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Area: 34.6 km²
Est. Population: 1,853
highest point is Mt.
Bates (319m above sea level)
The majority of Islanders are Protestant Christians.
In 1996, 37.4% identified as Anglican, 14.5% as Uniting Church, 11.5% as Roman Catholic and 3.1% as
Norfolk Island is an island in the Pacific Ocean located between Australia, New Zealand and New Caledonia, and is one of Australia's external territories.
The Norfolk Island pine, also pictured in the flag, is a very striking evergreen tree endemic to the island and is quite popular in Australia, where two related species grow.
The finding of stone adzes and other implements suggests that Norfolk Island was once used by seafaring Polynesian people as a brief stop-over point.
However, no trace of permanent settlement has been found.
The first European known to have sighted the island was Captain James Cook, in 1774, on his second voyage to the South Pacific in the Resolution.
Cook went ashore on Tuesday 11 October 1774, and was impressed with the tall straight trees and flax-like plants.
He took samples back to England and reported on their potential uses for the British Navy.
They also relied on timbers from New England for mainmasts, and these were not supplied after the American War of Independence.
The alternative source of Norfolk Island for these supplies is argued by some historians, notably Geoffrey Blainey in The Tyranny of Distance, as being a major reason for the founding of the convict settlement of New South Wales by the First Fleet in 1788.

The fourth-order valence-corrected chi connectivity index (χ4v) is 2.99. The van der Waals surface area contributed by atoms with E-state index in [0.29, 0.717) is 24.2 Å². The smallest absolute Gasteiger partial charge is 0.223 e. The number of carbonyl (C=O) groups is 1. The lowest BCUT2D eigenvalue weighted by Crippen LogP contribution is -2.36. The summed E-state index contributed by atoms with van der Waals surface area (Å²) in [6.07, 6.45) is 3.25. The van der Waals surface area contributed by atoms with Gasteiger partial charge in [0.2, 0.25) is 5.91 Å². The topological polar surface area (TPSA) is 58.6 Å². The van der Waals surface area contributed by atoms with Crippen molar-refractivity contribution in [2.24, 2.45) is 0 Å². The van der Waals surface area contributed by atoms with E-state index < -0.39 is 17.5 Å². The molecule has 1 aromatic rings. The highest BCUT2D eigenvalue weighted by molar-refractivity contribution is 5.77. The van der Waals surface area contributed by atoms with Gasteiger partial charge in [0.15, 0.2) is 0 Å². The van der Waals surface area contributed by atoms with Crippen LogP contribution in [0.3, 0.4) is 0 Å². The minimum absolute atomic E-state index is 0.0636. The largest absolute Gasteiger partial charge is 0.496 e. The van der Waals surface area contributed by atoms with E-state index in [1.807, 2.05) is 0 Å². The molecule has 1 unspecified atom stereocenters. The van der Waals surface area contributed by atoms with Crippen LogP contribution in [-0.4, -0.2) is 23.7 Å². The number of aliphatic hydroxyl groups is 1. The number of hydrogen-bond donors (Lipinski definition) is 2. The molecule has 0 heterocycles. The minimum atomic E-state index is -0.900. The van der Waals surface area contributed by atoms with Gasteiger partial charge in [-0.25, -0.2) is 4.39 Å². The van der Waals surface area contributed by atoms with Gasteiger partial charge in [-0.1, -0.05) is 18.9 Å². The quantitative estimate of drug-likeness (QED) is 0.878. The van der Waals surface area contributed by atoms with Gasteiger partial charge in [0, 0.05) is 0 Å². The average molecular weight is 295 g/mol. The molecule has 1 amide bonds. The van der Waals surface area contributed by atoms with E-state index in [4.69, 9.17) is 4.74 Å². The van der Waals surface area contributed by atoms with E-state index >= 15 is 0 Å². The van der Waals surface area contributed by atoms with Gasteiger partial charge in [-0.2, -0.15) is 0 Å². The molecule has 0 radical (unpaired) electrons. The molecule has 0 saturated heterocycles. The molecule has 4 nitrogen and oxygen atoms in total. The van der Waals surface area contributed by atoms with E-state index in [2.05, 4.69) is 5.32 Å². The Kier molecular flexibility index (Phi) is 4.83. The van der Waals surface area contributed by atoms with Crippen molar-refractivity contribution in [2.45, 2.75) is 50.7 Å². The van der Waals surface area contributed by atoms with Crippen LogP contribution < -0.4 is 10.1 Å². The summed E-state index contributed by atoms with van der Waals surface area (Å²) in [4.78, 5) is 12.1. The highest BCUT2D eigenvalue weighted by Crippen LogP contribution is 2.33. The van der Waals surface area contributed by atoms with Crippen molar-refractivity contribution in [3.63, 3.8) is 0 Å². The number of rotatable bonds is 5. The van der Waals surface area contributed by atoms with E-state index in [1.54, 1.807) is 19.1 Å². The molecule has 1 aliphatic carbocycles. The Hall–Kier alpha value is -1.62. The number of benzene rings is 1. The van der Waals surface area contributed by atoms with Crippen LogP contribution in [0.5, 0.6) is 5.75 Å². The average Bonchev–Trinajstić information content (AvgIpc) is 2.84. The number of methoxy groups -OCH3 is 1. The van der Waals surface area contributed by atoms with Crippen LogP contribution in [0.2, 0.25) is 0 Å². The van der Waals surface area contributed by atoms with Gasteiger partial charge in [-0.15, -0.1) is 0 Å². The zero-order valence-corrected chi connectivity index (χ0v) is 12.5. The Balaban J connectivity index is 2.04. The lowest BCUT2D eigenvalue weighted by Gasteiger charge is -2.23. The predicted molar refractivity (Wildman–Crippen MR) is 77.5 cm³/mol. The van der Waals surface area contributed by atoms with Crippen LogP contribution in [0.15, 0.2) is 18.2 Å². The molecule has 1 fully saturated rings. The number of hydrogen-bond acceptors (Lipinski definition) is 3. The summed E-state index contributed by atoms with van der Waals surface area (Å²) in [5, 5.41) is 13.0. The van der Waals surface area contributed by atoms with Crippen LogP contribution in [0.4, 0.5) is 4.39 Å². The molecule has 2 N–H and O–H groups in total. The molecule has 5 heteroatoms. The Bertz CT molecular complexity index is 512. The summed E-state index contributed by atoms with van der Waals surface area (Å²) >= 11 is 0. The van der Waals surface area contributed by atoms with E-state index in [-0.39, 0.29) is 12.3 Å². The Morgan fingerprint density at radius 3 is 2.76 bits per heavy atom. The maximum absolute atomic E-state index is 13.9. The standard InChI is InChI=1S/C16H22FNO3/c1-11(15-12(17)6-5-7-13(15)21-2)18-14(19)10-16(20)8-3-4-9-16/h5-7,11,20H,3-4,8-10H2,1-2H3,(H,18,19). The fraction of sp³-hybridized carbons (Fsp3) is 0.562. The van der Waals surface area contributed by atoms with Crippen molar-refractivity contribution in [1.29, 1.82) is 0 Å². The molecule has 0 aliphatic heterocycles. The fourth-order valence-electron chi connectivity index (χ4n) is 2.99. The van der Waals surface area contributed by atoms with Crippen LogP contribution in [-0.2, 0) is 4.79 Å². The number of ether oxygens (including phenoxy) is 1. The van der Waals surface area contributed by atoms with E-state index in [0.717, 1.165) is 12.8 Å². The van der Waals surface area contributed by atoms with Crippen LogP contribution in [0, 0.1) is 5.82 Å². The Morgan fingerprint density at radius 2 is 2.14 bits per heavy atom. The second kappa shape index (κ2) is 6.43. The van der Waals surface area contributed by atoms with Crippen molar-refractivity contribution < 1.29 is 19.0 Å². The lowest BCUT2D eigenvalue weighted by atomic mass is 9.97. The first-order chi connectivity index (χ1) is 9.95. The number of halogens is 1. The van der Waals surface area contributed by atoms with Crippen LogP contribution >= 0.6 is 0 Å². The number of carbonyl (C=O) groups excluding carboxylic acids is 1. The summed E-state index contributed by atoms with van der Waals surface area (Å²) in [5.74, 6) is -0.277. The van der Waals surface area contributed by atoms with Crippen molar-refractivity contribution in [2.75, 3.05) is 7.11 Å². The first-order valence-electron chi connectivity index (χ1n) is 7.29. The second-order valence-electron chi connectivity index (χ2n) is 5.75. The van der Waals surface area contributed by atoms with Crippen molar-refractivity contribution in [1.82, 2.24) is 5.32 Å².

Before the First Fleet sailed to found a convict settlement in New South Wales, Governor Arthur Phillip's final instructions, received less than three weeks before sailing, included the requirement to colonize Norfolk Island to prevent it falling into the hands of France, whose naval leaders were also showing interest in the Pacific.
When the fleet arrived at Port Jackson in January 1788, Phillip ordered Lieutenant Philip Gidley King to lead a party of fifteen convicts and seven free men to take control of the island and prepare for its commercial development.
They arrived on 6 March 1788.It was soon found that the flax was difficult to prepare for manufacturing and no one had the necessary skills.
An attempt was made to bring two Maori men to teach the skills of dressing and weaving flax, but this failed when it was discovered that weaving was women's work and the two men had little knowledge of it.
The pine timber was found to be not resilient enough for masts and this industry was also abandoned.
More convicts were sent, and the island was seen as a farm, supplying Sydney with grain and vegetables during its early years of near-starvation.
However, crops often failed due to the salty wind, rats and caterpillars.
The lack of a natural safe harbour hindered communication and the transport of supplies and produce.
The Norfolk Island Act, passed by the Parliament of Australia in 1979, is the Act under which the island is governed.